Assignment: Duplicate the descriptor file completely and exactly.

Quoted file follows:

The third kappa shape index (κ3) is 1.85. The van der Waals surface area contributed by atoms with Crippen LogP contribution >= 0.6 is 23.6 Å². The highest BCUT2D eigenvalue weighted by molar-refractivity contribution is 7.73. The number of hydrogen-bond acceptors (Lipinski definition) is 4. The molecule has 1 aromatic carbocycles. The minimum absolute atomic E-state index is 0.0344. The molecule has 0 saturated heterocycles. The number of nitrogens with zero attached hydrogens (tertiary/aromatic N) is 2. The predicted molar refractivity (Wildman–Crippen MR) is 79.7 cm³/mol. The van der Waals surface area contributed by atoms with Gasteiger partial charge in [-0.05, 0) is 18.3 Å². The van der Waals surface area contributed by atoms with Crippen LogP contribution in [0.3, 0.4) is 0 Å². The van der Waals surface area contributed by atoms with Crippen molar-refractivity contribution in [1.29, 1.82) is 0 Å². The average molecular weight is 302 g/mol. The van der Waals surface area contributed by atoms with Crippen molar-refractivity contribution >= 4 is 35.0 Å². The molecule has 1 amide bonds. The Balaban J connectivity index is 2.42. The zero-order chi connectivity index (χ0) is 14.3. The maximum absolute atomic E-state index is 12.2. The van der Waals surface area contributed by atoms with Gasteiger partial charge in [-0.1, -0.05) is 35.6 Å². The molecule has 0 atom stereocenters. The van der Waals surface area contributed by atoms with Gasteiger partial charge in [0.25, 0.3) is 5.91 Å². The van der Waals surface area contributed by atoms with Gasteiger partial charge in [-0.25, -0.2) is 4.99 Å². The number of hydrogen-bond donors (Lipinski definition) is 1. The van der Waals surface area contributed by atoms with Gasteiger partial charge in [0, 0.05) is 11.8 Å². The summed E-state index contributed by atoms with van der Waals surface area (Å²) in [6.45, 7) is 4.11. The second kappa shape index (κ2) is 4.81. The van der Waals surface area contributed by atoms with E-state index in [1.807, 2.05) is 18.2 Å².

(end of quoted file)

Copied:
The third kappa shape index (κ3) is 1.85. The van der Waals surface area contributed by atoms with Crippen LogP contribution >= 0.6 is 23.6 Å². The highest BCUT2D eigenvalue weighted by molar-refractivity contribution is 7.73. The number of hydrogen-bond acceptors (Lipinski definition) is 4. The molecule has 1 aromatic carbocycles. The minimum absolute atomic E-state index is 0.0344. The molecule has 0 saturated heterocycles. The number of nitrogens with zero attached hydrogens (tertiary/aromatic N) is 2. The predicted molar refractivity (Wildman–Crippen MR) is 79.7 cm³/mol. The van der Waals surface area contributed by atoms with Gasteiger partial charge in [-0.05, 0) is 18.3 Å². The van der Waals surface area contributed by atoms with Crippen LogP contribution in [0.3, 0.4) is 0 Å². The van der Waals surface area contributed by atoms with Crippen molar-refractivity contribution in [1.29, 1.82) is 0 Å². The average molecular weight is 302 g/mol. The van der Waals surface area contributed by atoms with Crippen molar-refractivity contribution >= 4 is 35.0 Å². The molecule has 1 amide bonds. The Balaban J connectivity index is 2.42. The zero-order chi connectivity index (χ0) is 14.3. The maximum absolute atomic E-state index is 12.2. The van der Waals surface area contributed by atoms with Gasteiger partial charge in [-0.1, -0.05) is 35.6 Å². The molecule has 0 atom stereocenters. The van der Waals surface area contributed by atoms with Gasteiger partial charge in [0.25, 0.3) is 5.91 Å². The van der Waals surface area contributed by atoms with Gasteiger partial charge in [-0.25, -0.2) is 4.99 Å². The number of hydrogen-bond donors (Lipinski definition) is 1. The van der Waals surface area contributed by atoms with Gasteiger partial charge in [0, 0.05) is 11.8 Å². The summed E-state index contributed by atoms with van der Waals surface area (Å²) in [6.45, 7) is 4.11. The second kappa shape index (κ2) is 4.81. The van der Waals surface area contributed by atoms with E-state index in [1.807, 2.05) is 18.2 Å².